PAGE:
Asteroid aftermath: NASA’s DART impact captured by ESO telescope

22 Mar 2023

An artist's illustration of NASA's DART spacecraft colliding with the asteroid Dimorphos. Image: ESO/M. Kornmesser

Humanity’s first planetary defence test presented an opportunity for astronomers to learn more about the asteroid, by analysing the expelled material.

The aftermath of NASA’s Double Asteroid Redirection Test (DART) has been analysed by astronomers to learn more about the asteroid’s composition.

Last September, the DART spacecraft completed its 10-month journey when it successfully collided with the asteroid Dimorphos in humanity’s first planetary defence test.

The mission was an experiment to see if an asteroid’s path can be changed by crashing into it, using a technique known as kinetic impact. This effort was proven to be successful and marked humanity’s first time purposely changing the motion of a celestial object.

But the collision into Dimorphos also created an opportunity for astronomers to learn more about the asteroid by analysing the expelled material.

The collision’s aftermath was observed by the European Southern Observatory’s (ESO) Very Large Telescope. The first results of these observations have been published this week in two papers.

Brian Murphy, a PhD student at the University of Edinburgh and a co-author of one of the studies, said asteroids are some of the “most basic relics” of what larger objects within the solar system were created from.

By analysing the ejected material from the collision, it is hoped that astronomers can learn more about how the solar system was formed.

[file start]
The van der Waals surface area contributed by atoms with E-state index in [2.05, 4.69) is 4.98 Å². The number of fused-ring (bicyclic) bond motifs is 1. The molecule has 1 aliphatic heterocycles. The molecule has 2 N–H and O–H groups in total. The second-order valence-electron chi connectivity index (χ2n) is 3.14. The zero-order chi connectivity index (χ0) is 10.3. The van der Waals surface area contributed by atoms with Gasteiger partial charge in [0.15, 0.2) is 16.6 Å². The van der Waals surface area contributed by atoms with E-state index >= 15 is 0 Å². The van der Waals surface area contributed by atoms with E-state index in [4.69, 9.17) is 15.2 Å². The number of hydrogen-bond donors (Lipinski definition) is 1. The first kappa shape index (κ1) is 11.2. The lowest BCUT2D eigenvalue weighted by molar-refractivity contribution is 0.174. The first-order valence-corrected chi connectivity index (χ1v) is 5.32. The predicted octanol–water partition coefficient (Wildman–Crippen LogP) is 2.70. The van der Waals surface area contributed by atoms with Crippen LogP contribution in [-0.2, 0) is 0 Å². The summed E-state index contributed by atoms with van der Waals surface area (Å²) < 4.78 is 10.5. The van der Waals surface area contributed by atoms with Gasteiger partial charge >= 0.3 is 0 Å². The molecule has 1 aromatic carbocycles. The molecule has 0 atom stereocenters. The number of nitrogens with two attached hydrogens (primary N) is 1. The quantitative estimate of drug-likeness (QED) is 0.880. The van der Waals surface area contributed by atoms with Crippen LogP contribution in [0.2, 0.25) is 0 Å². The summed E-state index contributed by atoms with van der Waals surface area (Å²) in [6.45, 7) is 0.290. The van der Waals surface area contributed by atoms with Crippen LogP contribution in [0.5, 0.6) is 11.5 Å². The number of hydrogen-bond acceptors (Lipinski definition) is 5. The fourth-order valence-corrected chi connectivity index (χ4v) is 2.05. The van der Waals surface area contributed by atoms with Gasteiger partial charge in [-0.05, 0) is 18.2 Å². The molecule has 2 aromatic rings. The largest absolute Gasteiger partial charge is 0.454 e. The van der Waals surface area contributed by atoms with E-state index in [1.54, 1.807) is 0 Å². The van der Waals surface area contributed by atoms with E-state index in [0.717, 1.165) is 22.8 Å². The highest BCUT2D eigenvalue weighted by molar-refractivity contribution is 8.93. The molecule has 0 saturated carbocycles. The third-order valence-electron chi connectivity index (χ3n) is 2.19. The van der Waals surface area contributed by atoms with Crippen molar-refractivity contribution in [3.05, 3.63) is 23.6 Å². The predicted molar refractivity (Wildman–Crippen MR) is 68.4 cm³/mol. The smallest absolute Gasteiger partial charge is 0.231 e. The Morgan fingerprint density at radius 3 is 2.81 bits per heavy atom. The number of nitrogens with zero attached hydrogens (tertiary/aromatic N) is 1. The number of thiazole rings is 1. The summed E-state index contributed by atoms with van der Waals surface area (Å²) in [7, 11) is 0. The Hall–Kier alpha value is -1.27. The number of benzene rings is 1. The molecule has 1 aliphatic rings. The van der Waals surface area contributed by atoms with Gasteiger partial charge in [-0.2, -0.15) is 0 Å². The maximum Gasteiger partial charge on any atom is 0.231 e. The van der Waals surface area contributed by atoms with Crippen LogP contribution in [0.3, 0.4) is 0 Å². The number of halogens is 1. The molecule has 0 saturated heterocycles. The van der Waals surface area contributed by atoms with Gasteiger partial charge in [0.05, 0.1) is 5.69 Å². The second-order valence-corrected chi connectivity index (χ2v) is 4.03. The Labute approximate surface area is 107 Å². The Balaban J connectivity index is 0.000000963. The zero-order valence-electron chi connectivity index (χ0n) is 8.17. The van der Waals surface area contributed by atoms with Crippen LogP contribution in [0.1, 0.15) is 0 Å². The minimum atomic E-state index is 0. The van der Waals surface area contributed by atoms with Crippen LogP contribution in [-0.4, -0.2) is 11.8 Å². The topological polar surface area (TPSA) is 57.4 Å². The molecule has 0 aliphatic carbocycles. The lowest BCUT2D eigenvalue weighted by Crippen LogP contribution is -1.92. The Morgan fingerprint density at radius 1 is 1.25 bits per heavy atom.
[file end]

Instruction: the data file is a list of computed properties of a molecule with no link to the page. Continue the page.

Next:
One research team followed the evolution of the cloud of debris for a month with the ESO telescope’s Multi Unit Spectroscopic Explorer. This team was led by Cyrielle Opitom, an astronomer at the University of Edinburgh.

This analysis found that the ejected cloud was bluer than the asteroid was before the impact, which suggests the cloud could be made of very fine particles.

Another team studied how the DART impact altered the surface of the asteroid. This team was led by Stefano Bagnulo, an astronomer at the Armagh Observatory and Planetarium. The results of this study suggest more pristine material could be lurking under the surface of the asteroid.

The analysis of the data is ongoing, but Opitom said the research took advantage of a unique opportunity, as it “cannot be repeated by any future facility.”

“This makes the data obtained with the [Very Large Telescope] around the time of impact extremely precious when it comes to better understanding the nature of asteroids,” Opitom said.

At the time of the DART impact, the James Webb Space Telescope and the Hubble Space Telescope took simultaneous observations of the collision to observe the results with various instruments.

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Leigh Mc Gowran is a journalist with Silicon Republic